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Four paths of yoga

Four paths of yoga

From a historical perspective there are four paths of yoga. These paths (schools, ways) are bhakti yoga, gnana yoga, karma yoga and Raja yoga. They are based on the only four realities in our life: body, mind, emotion, and energy. Whatever we do, it is on these four levels. We can only act with our body, our mind, our emotions and/or our energy.

  • Jnana (gnana) Yoga is the path of our mind, of knowledge, wisdom, introspection and contemplation. It involves deep exploration of the nature of our being by systematically exploring and setting aside false identities.
  • Bhakti Yoga is the path based on emotion, devotion, love, compassion and service to (the divine) and others.
  • Karma Yoga is based on using our body, on physical action; service to others. Generating good karma and dealing with our bad karma.
  • Raja Yoga is based on turning our mental and physical energy into spiritual energy. This path is also called the royal path, because everybody can follow it. The focus is on meditation, while encompassing the whole of yoga. It directly deals with the encountering and transcending thoughts of the mind.

In reality following the path of yoga will be a mixture of all four. Sadhguru, and Indian yogi and mystic, once wrote:

It happened once. Four men were walking in the forest. The first was a gnana yogi, the second was a bhakti yogi, the third was a karma yogi, and the fourth was a raja yogi. Usually, these four people can never be together. The gnana yogi has total disdain for all other types of yoga. His is the yoga of intelligence, and normally, an intellectual has complete disdain for everyone else, particularly these bhakti types, who look upward and chant God’s name all the time. They look like a bunch of idiots to him.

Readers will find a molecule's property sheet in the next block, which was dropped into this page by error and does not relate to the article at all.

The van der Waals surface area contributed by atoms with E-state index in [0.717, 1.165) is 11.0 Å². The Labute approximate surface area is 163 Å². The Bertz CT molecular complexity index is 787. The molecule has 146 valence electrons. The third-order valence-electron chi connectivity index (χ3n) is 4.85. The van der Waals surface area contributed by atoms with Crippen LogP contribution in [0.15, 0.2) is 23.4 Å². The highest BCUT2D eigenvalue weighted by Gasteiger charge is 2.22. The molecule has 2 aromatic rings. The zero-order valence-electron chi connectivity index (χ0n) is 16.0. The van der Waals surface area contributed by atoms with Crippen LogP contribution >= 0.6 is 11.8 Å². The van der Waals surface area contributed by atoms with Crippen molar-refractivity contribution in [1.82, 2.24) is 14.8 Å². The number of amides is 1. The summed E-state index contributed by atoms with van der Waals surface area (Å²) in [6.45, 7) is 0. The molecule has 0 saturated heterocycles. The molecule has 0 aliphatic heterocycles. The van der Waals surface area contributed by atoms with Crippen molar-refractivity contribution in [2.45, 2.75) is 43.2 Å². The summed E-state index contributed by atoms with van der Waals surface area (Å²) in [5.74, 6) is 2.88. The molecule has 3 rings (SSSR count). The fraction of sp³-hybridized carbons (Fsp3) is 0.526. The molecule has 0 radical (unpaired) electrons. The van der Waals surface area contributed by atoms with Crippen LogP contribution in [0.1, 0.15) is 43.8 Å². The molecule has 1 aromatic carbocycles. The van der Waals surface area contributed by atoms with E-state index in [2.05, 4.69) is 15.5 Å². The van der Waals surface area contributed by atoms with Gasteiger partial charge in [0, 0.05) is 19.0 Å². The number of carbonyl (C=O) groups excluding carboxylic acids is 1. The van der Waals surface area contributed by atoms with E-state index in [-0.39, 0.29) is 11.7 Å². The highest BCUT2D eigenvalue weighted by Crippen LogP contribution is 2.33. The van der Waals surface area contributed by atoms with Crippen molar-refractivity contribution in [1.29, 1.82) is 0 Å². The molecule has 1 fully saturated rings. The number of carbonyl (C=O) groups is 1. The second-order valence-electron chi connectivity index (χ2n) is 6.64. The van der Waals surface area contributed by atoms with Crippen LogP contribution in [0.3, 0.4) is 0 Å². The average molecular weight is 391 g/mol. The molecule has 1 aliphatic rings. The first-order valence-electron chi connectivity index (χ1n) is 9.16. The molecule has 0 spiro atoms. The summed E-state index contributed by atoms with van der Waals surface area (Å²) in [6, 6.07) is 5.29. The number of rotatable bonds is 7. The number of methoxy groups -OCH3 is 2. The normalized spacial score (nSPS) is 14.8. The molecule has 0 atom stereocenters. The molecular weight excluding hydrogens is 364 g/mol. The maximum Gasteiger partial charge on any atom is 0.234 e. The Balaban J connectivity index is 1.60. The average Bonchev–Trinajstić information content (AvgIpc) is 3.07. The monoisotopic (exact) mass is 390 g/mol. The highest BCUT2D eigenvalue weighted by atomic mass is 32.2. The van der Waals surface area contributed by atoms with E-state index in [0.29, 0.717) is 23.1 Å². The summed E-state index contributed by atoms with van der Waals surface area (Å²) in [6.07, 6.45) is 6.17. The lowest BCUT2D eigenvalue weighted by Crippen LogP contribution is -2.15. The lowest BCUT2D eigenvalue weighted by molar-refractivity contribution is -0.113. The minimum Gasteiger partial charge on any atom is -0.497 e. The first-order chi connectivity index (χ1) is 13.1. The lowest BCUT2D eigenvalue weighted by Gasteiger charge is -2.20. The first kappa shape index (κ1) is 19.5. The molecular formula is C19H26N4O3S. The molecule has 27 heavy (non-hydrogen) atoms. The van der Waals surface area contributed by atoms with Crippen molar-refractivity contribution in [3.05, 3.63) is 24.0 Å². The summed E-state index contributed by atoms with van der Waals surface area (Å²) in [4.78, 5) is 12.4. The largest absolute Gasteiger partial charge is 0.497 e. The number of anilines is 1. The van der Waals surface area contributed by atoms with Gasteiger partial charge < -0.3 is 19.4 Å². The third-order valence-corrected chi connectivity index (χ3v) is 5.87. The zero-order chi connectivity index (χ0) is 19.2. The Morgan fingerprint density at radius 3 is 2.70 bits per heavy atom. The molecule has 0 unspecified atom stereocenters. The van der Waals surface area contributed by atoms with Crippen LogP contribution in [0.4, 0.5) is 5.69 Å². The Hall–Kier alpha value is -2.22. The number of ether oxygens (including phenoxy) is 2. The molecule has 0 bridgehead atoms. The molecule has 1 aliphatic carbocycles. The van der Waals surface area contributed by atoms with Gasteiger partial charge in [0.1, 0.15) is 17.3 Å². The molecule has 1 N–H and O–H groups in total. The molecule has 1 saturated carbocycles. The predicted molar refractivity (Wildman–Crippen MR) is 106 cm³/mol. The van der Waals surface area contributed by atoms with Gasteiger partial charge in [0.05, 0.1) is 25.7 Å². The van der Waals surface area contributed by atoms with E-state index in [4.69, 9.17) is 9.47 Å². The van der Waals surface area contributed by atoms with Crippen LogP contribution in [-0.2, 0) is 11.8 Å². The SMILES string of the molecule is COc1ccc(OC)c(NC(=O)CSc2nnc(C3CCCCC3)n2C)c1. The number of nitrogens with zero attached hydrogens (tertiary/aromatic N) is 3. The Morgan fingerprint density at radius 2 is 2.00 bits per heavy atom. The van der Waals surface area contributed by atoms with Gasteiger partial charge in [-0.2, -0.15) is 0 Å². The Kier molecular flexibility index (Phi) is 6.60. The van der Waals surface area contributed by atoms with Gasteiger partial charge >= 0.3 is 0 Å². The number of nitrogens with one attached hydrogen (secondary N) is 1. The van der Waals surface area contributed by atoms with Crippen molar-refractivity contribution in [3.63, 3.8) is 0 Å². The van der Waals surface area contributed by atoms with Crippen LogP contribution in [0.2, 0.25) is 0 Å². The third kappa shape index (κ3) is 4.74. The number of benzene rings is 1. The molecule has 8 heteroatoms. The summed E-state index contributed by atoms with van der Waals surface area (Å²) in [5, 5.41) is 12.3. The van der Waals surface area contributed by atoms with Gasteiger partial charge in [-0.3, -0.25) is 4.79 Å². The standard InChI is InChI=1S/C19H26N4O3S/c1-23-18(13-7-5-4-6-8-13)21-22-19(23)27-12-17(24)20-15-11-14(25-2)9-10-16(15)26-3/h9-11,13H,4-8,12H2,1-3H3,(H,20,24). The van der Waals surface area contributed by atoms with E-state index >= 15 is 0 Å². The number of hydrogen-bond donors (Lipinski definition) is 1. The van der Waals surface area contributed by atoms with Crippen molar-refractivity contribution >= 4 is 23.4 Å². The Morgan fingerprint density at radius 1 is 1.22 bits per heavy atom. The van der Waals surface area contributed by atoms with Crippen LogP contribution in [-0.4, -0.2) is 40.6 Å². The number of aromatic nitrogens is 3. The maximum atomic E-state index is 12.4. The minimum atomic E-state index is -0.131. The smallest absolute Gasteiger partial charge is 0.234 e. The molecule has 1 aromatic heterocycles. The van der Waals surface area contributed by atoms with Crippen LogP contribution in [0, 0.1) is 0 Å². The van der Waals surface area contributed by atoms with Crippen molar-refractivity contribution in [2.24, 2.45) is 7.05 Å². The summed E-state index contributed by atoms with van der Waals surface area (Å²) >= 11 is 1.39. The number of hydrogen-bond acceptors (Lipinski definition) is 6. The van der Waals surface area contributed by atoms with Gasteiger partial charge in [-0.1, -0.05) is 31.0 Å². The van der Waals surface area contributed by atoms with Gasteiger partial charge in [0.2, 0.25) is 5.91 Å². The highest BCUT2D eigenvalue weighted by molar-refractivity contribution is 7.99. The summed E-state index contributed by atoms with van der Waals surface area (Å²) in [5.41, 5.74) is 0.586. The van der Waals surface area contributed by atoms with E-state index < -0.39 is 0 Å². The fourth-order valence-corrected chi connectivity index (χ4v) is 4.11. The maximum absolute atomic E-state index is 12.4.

But a bhakti yogi, a devotee, thinks all this gnana, karma and raja yoga is a waste of time. He pities the others who don’t see that when God is here, all you need to do is hold His hand and walk. All this mind-splitting philosophy, this bone-bending yoga, is not needed; God is here, because God is everywhere.

Then there is the karma yogi, the man of action. He thinks all the other types of yogis, with their fancy philosophies, are just lazy.

But a raja yogi is the most disdainful of all. He laughs at everyone. Don’t they know that all of existence is energy? If you don’t transform your energy, whether you long for God or you long for anything else, nothing is going to happen. There will be no transformation.

These four people customarily can’t get along. But today they happened to be walking together in the forest and a storm broke out. It grew very intense and began raining heavily. They started running, looking for shelter.

The bhakti yogi, the devotion man, said, “In this direction there is an ancient temple. Let’s go there.” He’s a devotee; he knows the geography of temples very well! They all ran in that direction. They came to an ancient temple. All the walls had crumbled long ago; just the roof and four columns remained. They rushed into the temple; not out of love for God, but just to escape the rain.

There was a deity in the center. They ran towards it. The rain was lashing down from every direction. There was no other place to go, so they moved closer and closer. Finally, there was no alternative. They just hugged the deity and sat down.The moment these four people hugged the idol, there was a huge fifth presence. Suddenly, God appeared. In all their four minds the same question arose: Why now? They wondered, “We expounded so many philosophies, did so many poojas, served so many people, did so much body-breaking sadhana, but you didn’t come. Now when we’re just escaping the rain, you turn up. Why?”

God said, “At last you four idiots got together!”

If these dimensions don’t walk together, human beings will be one big mess. Right now, for most people, these dimensions are aligned in different directions. Your mind is thinking and feeling one way, your physical body is going another way, your energy another way. Yoga is simply the science of aligning these dimensions.

Photo Jan Stads/Pix4Profs

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